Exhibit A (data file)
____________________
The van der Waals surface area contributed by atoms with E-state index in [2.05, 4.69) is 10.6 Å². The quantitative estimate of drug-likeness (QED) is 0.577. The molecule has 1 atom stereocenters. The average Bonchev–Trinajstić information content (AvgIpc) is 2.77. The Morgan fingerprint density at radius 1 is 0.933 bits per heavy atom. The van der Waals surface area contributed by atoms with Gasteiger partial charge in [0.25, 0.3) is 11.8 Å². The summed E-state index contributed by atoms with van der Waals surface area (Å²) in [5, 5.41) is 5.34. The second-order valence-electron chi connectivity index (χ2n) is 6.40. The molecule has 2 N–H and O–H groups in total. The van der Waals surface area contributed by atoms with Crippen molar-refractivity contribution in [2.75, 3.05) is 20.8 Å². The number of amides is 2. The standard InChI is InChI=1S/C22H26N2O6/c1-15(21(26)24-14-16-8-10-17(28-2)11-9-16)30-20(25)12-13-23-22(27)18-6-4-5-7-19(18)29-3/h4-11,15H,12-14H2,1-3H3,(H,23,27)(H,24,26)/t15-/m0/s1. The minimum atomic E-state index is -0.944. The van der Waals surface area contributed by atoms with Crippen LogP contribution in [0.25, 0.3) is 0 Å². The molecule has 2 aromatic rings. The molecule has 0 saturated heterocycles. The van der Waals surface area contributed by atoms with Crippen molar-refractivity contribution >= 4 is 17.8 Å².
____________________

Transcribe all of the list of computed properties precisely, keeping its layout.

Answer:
The van der Waals surface area contributed by atoms with E-state index in [2.05, 4.69) is 10.6 Å². The quantitative estimate of drug-likeness (QED) is 0.577. The molecule has 1 atom stereocenters. The average Bonchev–Trinajstić information content (AvgIpc) is 2.77. The Morgan fingerprint density at radius 1 is 0.933 bits per heavy atom. The van der Waals surface area contributed by atoms with Gasteiger partial charge in [0.25, 0.3) is 11.8 Å². The summed E-state index contributed by atoms with van der Waals surface area (Å²) in [5, 5.41) is 5.34. The second-order valence-electron chi connectivity index (χ2n) is 6.40. The molecule has 2 N–H and O–H groups in total. The van der Waals surface area contributed by atoms with Crippen molar-refractivity contribution in [2.75, 3.05) is 20.8 Å². The number of amides is 2. The standard InChI is InChI=1S/C22H26N2O6/c1-15(21(26)24-14-16-8-10-17(28-2)11-9-16)30-20(25)12-13-23-22(27)18-6-4-5-7-19(18)29-3/h4-11,15H,12-14H2,1-3H3,(H,23,27)(H,24,26)/t15-/m0/s1. The minimum atomic E-state index is -0.944. The van der Waals surface area contributed by atoms with Crippen LogP contribution in [0.25, 0.3) is 0 Å². The molecule has 2 aromatic rings. The molecule has 0 saturated heterocycles. The van der Waals surface area contributed by atoms with Crippen molar-refractivity contribution >= 4 is 17.8 Å².